New legislation to allow EU member states to restrict or ban the cultivation of GMO crops on their own territory, even if this is allowed at EU level, was passed by MEPs on 13 January 2014. The legislation, informally agreed by Parliament and Council in December, was originally tabled in 2010 but was then deadlocked for four years due to disagreement between pro- and anti-GMO member states, according to the European Parliament.
“This agreement will ensure more flexibility for member states who wish to restrict the cultivation of the GMOs in their territory. It will, moreover, signpost a debate which is far from over between pro- and anti-GMO positions” said Frédérique Ries (ALDE, Belgium), who is steering the legislation through Parliament. “As to what comes next, I place my trust in Commission President Jean-Claude Juncker’s formal pledge to strengthen the democratic process on GMOs in Europe and ensure that research is genuinely independent”. The agreement negotiated with EU ministers was approved by 480 votes to 159, with 58 abstentions.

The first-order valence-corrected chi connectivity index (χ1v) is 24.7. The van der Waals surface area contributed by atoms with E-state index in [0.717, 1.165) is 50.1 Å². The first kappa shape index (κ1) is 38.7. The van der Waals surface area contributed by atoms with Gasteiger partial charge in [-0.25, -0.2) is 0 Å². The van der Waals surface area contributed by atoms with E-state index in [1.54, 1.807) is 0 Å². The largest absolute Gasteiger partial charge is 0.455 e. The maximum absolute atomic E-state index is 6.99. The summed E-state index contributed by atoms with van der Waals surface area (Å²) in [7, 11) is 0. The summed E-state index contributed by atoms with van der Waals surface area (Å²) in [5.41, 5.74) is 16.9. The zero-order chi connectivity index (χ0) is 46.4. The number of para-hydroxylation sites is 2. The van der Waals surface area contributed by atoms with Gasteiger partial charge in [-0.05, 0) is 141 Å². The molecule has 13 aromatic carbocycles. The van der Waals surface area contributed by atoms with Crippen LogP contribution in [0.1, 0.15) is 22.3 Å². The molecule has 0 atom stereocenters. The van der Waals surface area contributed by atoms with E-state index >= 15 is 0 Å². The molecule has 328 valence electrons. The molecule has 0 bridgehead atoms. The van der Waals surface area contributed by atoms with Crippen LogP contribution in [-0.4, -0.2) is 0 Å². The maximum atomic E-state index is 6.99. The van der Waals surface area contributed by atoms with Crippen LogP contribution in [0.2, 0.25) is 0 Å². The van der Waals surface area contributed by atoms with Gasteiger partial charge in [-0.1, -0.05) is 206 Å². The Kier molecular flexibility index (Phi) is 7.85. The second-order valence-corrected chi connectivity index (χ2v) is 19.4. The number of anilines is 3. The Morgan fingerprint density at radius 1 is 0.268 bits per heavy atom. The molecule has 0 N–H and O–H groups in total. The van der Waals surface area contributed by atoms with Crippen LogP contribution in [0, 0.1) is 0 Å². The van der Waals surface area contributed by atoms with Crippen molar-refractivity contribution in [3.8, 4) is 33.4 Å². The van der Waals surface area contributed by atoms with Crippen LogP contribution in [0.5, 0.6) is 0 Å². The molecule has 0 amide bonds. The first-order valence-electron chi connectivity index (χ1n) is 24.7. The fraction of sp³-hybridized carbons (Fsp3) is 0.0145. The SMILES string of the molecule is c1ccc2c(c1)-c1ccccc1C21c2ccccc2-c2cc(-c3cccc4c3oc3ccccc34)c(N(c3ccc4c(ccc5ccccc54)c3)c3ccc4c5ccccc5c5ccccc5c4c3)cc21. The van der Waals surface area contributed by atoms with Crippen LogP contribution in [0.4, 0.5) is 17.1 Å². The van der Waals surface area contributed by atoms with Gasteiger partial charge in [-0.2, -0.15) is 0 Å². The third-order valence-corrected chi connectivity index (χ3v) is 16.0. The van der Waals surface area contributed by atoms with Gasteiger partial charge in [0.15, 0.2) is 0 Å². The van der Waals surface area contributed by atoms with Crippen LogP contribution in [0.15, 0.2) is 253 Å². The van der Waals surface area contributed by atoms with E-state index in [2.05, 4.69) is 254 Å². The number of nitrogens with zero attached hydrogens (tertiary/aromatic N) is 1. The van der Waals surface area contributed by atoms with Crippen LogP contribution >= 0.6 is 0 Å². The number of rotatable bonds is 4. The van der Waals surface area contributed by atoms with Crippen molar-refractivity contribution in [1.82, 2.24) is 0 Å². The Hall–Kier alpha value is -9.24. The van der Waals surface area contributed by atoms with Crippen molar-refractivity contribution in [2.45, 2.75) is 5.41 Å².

The new rules would allow member states to ban GMOs on environmental policy grounds other than the risks to health and the environment already assessed by the European Food Safety Authority. Member states could also ban GMO crops on grounds such as town and country planning requirements, socio-economic impact, avoiding the unintended presence of GMOs in other products and farm policy objectives. Bans could also include groups of GMOs designated by crop or trait. Before a member state may adopt such measures, the legislation provides for a procedure enabling the GMO crop company to consent to such restrictions on its marketing authorisation. However, if the company disagrees, the member state may impose a ban unilaterally. The new legislation will come into force in spring 2015. More information is available here.
The German Environment Ministry is insisting on a complete ban on genetic engineering in Germany, EurActiv reports. An assessment from the Bundestag’s Green Party faction sees the GMO ban as being threatened by free trade agreements the EU is planning with Canada (CETA) and the United States (TTIP). Green MEP Martin Häusling (picture) said he considers the compromise in the European Parliament a “Trojan Horse”: “The European Parliament had a chance at binding, clear and EU-wide rules for the approval of genetically modified plants… These rules will make cultivation of genetically modified plants in the EU easier and lead to a European patchwork on the approval of genetically modified plants. That runs the risk of further spreading genetically modified material, such as on a transport route through EU countries that have indicated clear opposition to this agricultural technology.” More information is available here.